Do Dirty Subways Help Immune Systems?

Mass Transit- Germ Phobics Take Note

A study out of the University of Nottingham in England might be of interest to commuters. During two flu outbreaks in recent years, researchers interviewed patients in doctors’ offices regarding if and how often they used public transportation (buses, trams/streetcars). Most of the patients with acute respiratory infections had made use of these transportation modes in the last five days. That is, the relationship between contracting influenza and public transit use was statistically significant. The interesting finding was that frequent users of public transit modes were less likely to come down with acute respiratory infections than occasional users, who demonstrated greater risk than either the controls or the frequent users. Those who travel by public bus or tram repeatedly, it is assumed, have built up protective antibodies to the viruses that make other people sick.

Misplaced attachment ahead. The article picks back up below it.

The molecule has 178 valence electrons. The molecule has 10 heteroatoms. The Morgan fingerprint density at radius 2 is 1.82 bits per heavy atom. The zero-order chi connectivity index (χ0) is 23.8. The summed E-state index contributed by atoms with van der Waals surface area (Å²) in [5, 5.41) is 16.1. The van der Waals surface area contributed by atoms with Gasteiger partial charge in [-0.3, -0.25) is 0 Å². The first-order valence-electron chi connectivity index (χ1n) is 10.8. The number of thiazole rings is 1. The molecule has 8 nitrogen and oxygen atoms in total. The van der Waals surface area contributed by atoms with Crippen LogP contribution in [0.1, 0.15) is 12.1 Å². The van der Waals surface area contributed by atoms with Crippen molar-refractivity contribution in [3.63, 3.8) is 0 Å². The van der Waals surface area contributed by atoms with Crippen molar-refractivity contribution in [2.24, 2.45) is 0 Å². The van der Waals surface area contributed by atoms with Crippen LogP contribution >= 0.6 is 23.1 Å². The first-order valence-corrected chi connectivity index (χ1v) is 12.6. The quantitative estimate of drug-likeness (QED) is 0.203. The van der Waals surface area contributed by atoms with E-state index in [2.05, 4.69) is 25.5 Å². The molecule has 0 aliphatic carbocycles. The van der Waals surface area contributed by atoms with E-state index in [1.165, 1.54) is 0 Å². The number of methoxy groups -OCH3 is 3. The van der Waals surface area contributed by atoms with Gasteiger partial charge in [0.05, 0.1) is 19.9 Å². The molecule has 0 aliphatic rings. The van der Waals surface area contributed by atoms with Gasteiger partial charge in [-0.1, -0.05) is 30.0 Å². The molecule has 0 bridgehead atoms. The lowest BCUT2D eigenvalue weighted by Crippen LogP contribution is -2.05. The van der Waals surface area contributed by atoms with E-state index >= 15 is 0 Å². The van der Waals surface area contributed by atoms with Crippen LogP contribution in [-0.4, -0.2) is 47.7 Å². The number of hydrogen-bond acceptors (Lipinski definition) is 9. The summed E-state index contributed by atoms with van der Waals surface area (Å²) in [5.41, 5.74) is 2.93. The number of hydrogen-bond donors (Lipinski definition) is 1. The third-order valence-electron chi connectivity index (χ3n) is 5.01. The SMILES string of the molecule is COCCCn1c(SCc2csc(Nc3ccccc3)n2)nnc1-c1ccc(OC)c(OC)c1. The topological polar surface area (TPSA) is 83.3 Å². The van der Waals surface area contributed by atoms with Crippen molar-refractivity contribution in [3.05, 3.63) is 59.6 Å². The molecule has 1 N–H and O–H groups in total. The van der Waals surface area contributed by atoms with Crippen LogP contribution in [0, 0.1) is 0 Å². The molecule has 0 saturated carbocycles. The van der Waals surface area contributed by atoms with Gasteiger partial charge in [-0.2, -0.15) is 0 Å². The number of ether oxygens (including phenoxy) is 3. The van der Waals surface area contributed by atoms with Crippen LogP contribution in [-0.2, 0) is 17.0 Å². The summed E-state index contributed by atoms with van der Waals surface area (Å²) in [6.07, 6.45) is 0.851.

The findings would lead one to conclude that, if you’re going to use public transportation, use it all the time, not just occasionally. But a caveat posed by one of the authors of the study is that these findings would not hold true in the case of pandemic influenza, where daily commuters have not had the chance to develop immunities.